Dinner begins with appetisers and soup, with the perfectly Seared scallops — that sit on a salad bed of young coconut, peromia, lemongrass and the fragrant flesh of mangosteen — becoming a quick favourite. Meanwhile other light bites such as Roasted duck with nutmeg and curry on crunchy rice crackers, a Mulberry leaf-wrapped grilled river prawn with sweetened ant eggs, and a savoury Watermelon rind and fish roe soup with seabass and crispy jicama (or yam bean) dumplings, all hark back to royal Thai recipes and cookbooks. It’s closely followed by a Lobster salad, tossed with chive root, morels, Asian citron and dehydrated seaweed. The sweet meat, bitter leaves and zesty nuances comes together as a well-balanced dish and with the welcome addition of pork crackling strips, it’s a dish I kept going back to.
The main course is served family-style and shared amongst us, are six intensely-flavoured dishes that work well together but are also worthy of its own spot on the table. Highlights include the fluffy soufflé-style 31 Flavoured Thai omelette, which uses sweet Australian spanner crab meat from Fraser Island. Some might say it is even better than street-food star Jay Fai’s omelette. Another stunning dish is the Southern yellow curry, again with Australian spanner crab, but brought to life by a deep smokiness, which is memorable to this day. The Whole lobster with stir-fried fresh egg noodles is also worth a mention. Although the noodles were too soft for my own liking, they were flavourful and eggy, having soaked up all the the rich, slightly spicy, curry paste sauce.
Thanks to Chef Bee’s ancestral Lao background, several other dishes from the region were on the menu to sample. Our must-orders include Crunchy cured rice balls with a unique sour sausage mixed in a red curry paste, river weed and rose pepper leaf combination, along with a luscious reinvention of the classic Kalee Ped (or Laos Duck Curry) by Royal Laos Court chef Phia Sing which is instantly addictive.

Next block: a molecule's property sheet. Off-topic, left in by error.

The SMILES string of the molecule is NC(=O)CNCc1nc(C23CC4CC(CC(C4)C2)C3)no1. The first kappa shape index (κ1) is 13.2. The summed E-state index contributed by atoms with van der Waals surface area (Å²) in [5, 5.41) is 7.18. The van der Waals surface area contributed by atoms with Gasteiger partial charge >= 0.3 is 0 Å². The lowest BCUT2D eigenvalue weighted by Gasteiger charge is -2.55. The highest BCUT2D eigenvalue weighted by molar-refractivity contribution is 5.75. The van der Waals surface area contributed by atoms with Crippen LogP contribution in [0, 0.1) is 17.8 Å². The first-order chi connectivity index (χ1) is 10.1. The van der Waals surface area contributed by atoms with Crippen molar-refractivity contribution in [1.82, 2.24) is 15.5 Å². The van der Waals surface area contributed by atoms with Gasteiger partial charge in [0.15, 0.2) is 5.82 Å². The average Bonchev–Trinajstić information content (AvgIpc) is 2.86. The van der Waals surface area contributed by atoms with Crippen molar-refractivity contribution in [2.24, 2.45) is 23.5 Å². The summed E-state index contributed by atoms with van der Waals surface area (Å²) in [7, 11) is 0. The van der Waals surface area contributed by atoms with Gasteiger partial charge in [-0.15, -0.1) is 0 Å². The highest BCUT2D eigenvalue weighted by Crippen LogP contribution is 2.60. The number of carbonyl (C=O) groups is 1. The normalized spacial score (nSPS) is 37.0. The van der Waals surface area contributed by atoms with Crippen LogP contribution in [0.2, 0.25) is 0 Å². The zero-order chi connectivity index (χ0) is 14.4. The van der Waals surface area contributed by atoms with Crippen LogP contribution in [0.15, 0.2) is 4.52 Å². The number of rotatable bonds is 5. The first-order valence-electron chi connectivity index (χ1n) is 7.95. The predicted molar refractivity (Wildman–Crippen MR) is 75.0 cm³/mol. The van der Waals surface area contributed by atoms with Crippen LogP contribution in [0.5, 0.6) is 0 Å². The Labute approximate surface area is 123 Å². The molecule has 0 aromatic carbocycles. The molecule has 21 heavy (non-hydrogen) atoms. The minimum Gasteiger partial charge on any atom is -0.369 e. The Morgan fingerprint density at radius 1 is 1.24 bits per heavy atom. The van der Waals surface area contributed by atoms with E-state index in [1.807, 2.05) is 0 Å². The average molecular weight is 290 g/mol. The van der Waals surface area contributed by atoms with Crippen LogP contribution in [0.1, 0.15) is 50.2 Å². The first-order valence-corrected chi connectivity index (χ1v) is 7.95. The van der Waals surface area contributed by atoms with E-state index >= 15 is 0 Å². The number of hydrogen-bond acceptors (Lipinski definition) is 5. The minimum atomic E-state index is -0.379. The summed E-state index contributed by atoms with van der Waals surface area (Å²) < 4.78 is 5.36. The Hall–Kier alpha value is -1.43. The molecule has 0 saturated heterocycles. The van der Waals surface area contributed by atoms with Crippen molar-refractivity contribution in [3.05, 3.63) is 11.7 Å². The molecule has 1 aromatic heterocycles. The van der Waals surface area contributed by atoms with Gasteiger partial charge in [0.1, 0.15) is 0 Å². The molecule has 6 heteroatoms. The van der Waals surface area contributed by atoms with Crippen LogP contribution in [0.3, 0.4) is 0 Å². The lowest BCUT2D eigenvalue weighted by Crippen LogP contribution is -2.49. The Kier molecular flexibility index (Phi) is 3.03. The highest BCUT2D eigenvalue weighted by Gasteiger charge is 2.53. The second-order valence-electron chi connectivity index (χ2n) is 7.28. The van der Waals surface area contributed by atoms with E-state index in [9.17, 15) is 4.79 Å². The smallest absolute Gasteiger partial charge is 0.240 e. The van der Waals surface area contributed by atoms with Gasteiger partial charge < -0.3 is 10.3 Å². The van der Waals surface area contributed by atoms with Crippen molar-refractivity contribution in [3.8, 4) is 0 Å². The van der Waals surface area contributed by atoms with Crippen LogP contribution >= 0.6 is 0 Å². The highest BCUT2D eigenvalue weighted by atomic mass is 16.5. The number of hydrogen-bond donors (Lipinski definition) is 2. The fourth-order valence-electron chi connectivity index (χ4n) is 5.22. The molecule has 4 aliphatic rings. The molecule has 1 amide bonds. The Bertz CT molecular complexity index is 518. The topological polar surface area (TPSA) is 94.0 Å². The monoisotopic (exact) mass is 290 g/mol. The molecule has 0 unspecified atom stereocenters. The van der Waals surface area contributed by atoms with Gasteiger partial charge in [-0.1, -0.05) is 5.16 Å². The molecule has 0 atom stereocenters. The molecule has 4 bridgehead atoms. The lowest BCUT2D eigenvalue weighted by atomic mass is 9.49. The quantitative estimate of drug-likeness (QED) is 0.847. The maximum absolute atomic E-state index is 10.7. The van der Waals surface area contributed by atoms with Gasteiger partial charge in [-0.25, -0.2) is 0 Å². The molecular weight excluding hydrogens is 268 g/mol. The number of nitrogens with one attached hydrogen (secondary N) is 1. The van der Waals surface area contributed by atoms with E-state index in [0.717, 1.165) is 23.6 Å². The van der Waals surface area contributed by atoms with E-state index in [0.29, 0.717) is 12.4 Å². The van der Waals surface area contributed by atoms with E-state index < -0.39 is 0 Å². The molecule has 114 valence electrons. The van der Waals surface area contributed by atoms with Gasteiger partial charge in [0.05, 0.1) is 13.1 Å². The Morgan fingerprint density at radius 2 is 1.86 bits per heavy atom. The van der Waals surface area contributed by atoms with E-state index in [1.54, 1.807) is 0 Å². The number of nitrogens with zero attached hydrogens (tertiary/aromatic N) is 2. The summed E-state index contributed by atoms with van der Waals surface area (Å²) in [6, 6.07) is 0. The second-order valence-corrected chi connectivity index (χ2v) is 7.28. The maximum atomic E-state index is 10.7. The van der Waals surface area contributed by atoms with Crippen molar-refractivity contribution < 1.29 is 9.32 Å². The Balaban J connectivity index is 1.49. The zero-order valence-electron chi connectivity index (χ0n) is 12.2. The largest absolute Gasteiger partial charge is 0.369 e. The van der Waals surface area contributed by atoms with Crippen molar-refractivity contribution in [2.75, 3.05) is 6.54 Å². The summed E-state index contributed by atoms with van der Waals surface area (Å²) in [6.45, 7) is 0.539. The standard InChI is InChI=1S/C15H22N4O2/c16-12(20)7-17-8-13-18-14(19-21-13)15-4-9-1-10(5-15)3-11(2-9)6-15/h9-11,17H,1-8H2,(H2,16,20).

As always, I save some room for dessert, which we are told are less Thai and more Asian-inspired so that locals can have something different to try. The desserts, a Mango mousse with sticky rice and jasmine sorbet, White chocolate flower and a durian sponge cake, are unfortunately all a little underwhelming. Although I suspect might be due to the phenomenal flavours of the previous course still coursing through our veins.
As we roll out of the restaurant, thanking Chef Bee for her hospitality and rather epic tasting menu, a thought lingers in my mind that although I’ve yet to become more accustomed to Thai cuisine, and all the varietals it comes with, you needn’t ‘digest the best’ to recognise how fantastic the food at Paste really is, and I hope it stays that way.
Paste Bangkok, 3/F, Gaysorn, 999 Ploenchit Road, Lumpini, Bangkok, Thailand, +66(0)2 656 1003
Paste at The Apsara, Kingkitsarath Road, Ban Wat Sene, Luang Prabang 06000, Laos, +856 71 254 251